What is the relation between capital and workers today? Is a political will and struggle still present? As in the strike in 1969/1970 where the predominant part of the workers (a strong collective) in Svappavaara and Kiruna jointly shouted out that “we are humans”, “we want higher salaries”, “a safer and more humane workload”.
If human dignity, salary, and safe and humane working conditions were essential in the 1969 strike, then what could be essential today?
A common social science analysis is the continuous individualizing process, in which the bandwagon of development is the consumer society. In an evolving consumer society, the social state is on the retreat (the state that attempted to craft collective solutions to individual problems) and individuals increasingly need to craft successful strategies to collective problems themselves. If you succeed, congrats, if not, sorry, but there is little “we the collective” can do about it.
Yet, in the Kiruna mine 99 % of the workers employed by LKAB are members of the union. An impressive figure, regardless if you like unions or not. So, in theory the political will and struggle are theoretically manifested in this high degree of membership. When talking to mining veterans, however, they rather explicitly state that the younger generations are only passive members (the union – those who serve as ombudsmen – need to tackle this) and have lost the political will to fight on behalf of a collective. Thus, implicitly they say that it is a matter of a shift in generations (a classic) and that it is a matter of a collective that behaves like swarms of bees.
Decision making and relations between different subjects (or species) in a swarm “are coordinated without being integrated” (Zygmunt Bauman, 2001, Community, Polity Press, especially pages 127-129). A swarm then, consists of individuals that fail to develop joint political and ethical purposes and will, that is, a collective movement.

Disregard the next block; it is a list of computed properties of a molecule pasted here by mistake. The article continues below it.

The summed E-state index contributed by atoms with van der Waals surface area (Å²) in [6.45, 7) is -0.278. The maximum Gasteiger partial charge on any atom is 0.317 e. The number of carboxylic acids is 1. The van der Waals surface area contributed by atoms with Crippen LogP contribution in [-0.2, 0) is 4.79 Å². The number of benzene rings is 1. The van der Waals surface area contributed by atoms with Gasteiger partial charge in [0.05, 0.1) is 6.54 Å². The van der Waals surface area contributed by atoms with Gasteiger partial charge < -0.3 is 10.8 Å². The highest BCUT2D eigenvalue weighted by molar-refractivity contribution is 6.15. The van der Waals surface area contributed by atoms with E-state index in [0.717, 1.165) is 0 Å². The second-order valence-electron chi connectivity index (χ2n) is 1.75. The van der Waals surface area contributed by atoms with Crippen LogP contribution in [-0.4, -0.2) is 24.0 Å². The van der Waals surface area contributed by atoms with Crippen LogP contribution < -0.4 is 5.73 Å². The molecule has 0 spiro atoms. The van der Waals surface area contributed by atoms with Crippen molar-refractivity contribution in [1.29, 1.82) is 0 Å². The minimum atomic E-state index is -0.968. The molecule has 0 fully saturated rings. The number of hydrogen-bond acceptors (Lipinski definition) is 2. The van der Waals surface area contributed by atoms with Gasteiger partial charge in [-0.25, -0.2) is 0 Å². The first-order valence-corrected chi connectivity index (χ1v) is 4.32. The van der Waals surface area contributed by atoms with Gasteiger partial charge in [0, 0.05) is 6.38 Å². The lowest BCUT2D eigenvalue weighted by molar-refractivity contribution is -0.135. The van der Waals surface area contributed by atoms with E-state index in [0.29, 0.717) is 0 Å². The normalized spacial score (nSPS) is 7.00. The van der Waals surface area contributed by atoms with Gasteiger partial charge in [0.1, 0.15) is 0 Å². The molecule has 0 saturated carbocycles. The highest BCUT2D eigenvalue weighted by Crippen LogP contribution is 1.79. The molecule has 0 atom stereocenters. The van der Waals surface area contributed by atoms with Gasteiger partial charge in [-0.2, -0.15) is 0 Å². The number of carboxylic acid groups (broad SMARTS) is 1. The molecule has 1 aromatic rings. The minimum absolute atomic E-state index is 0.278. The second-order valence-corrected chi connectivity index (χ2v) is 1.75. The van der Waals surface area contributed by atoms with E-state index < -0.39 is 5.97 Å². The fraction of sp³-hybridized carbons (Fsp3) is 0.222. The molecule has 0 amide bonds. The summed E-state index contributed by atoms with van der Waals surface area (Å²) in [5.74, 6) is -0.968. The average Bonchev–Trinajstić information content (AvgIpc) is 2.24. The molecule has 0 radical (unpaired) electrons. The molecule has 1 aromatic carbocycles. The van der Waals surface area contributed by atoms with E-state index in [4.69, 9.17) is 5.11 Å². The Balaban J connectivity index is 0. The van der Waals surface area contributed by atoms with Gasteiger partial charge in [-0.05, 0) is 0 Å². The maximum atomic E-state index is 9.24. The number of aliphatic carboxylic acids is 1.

If we accept this analysis, it is bad news for the unions and the unions can even be said to be partly guilty in fueling this development (see Huzzard, 2000, Labourning to learn, Borea, Umeå; listen also to our song “Labouring to learn. The Tony Huzzard song”). So, no collective will and struggle, no integrated effort made to develop joint political and ethical purposes around how to influence and change the relation between capital and labour.
But all this might be exaggerated. It might be a question of a ‘threshold level’. In 1969 a series of events led up to a point where a coordinated collective started to integrate and act in unison. The question then is if there, today, are any signs of events unfolding that carry with them a potential for political collective struggle? We are not so sure about this so far (probably never will be), but some signs seem relevant to at least consider. Miners on Facebook sometimes post about “bad” things, including pictures (despite that it is forbidden), occasional spontaneous outbursts of “sit-down-strikes” occur (small strikes), there also happens that part of the production system suddenly loose its “flow” (or becomes less efficient and productive) and when management wonders about what is happening, the reply from the shop-floor is “talk to us”.
Let us not forget also that the markets for metals and minerals are volatile and at this time the price for iron ore has been going down from record levels to what some say are more normal levels but others say are signs of a regression. That the price will be rather low for a while now seems, however, to be rather consensual. Contemporary times might, then, be thought of as a “window of opportunity” containing a main context in which a series of events occur that triggers collective integration and action.
We would like to add that concerning the specific case of LKAB:s Kirunamine and our focus on power relations and labour process, we are really neither fearing nor wishing for a rise of political will and struggle (it would be an interesting twist to our case, though), but on a general level, the societal level, the collective political will and struggle, we think, are necessary to protect and develop democracy in general and industrial democracy in particular.